Mount Shasta Avalanche and Climbing Information

Welcome the Mt. Shasta avalanche and climbing information website.

April 14, 2019 @ 6:48 am

The Mount Shasta Avalanche Center has closed its doors for the 2018-2019 winter season. We will resume issuing daily avalanche advisories in the fall of 2019.

The climbing rangers will be updating the 'overall climbing conditions' and 'climbing route' webpages throughout the 2019 climbing season. Avalanche activity will likely continue to occur this spring throughout the advisory area. For an overview of the most common springtime avalanche concerns, please read the full spring avalanche statement below.

Read the Full Forecast

No current avalanche forecast is available

No current avalanche forecast is available

No current avalanche forecast is available

June 24, 2019

Shasta Mountain Ranger Logo

TO CLIMB MT SHASTA, YOU NEED: Summit pass ($25 and require above 10,000 feet, even if you don't plan on going to the summit), wilderness permit (free) and human waste pack-out bag. All of these items are available for self-issue at OPEN trailheads or the Mt Shasta/McCloud Ranger Stations and The Fifth Season store in downtown Mt Shasta. Have your pass handy as rangers WILL check.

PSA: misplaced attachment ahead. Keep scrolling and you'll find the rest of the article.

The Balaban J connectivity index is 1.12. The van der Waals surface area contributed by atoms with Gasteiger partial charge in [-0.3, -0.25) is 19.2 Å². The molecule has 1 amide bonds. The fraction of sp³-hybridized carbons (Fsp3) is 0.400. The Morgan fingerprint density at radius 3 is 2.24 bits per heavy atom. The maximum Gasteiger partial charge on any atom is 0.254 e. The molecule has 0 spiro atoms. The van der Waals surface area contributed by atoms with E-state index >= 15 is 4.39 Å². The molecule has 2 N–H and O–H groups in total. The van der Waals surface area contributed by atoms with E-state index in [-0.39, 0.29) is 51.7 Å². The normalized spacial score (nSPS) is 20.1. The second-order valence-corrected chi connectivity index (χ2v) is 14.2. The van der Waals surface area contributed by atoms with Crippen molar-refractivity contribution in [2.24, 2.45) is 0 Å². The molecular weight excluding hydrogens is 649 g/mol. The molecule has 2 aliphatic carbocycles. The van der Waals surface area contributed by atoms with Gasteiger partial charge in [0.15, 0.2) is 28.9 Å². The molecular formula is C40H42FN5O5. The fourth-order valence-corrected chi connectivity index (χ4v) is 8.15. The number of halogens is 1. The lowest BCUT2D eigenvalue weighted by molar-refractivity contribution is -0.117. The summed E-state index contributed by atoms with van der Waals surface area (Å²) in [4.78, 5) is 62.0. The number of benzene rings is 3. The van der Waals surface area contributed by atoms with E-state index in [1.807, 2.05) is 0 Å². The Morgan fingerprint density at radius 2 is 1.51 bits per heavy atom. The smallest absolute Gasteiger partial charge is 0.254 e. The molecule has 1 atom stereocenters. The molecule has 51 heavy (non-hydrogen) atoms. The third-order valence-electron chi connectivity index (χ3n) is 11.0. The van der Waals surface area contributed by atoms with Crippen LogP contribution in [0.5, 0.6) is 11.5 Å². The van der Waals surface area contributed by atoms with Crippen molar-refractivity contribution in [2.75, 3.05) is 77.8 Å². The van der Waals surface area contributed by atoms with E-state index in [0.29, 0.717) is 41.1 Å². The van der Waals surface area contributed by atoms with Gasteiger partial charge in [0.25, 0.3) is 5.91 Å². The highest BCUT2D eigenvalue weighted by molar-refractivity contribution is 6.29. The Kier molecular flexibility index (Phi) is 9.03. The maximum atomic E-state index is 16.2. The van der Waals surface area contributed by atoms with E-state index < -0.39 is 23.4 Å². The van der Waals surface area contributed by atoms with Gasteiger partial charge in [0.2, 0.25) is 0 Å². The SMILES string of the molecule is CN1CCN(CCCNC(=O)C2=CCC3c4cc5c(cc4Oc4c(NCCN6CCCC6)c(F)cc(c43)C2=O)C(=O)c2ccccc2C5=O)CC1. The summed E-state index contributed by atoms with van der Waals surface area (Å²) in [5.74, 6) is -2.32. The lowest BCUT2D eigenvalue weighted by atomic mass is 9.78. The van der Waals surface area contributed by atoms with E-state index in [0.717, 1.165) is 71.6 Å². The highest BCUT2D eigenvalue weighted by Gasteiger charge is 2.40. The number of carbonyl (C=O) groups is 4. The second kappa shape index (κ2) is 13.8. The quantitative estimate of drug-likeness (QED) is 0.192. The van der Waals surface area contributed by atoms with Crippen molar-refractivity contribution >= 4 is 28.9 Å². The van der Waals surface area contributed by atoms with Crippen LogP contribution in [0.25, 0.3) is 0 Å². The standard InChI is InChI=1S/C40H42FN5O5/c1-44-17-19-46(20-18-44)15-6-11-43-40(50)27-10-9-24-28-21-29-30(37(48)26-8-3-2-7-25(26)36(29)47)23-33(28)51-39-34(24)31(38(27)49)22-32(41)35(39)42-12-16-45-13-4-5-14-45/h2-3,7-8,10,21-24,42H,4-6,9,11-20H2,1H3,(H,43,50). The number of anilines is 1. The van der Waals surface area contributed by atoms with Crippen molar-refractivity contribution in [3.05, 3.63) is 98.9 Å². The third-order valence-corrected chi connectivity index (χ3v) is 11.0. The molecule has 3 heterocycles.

Climbing conditions continue to be good on Mount Shasta. As we move into summer conditions will begin to deteriorate, however, due to a stellar winter season condition are holding well.  Some rockfall has been witnessed as well as a few loose-wet slides on hot days. As for the weather, this weekend looks pretty nice. As always, check the weather yourself and monitor as you climb. The NWS Rec Forecast is a good place to start as well as the NWS Discussion. Even though the skies are clear, sometimes wind can be a factor. Current snow surfaces are smooth and firm on the upper mountain. While great for skiing and climbing, these conditions have also resulted in several "slide-for-life" slip and fall incidents over the past several weekends. Don't underestimate the importance of proper self-arrest, ice axe and crampon use. Wear a helmet. Low elevation snow is melting quickly and cereal bowl sized sun cups have formed below 9,000 feet on most aspects. Bunny Flat, Northgate, Clear Creek, and Brewer Creek trailheads are open. Climbers can get summit passes, wilderness permits and waste bags for self-issue at these trailheads. Currently, you can drive all the way into Northgate and Clear Creek, but Brewer Creek trailhead is blocked by snow approximately a half mile out.  Consistent snow can be found above 7,000 feet.

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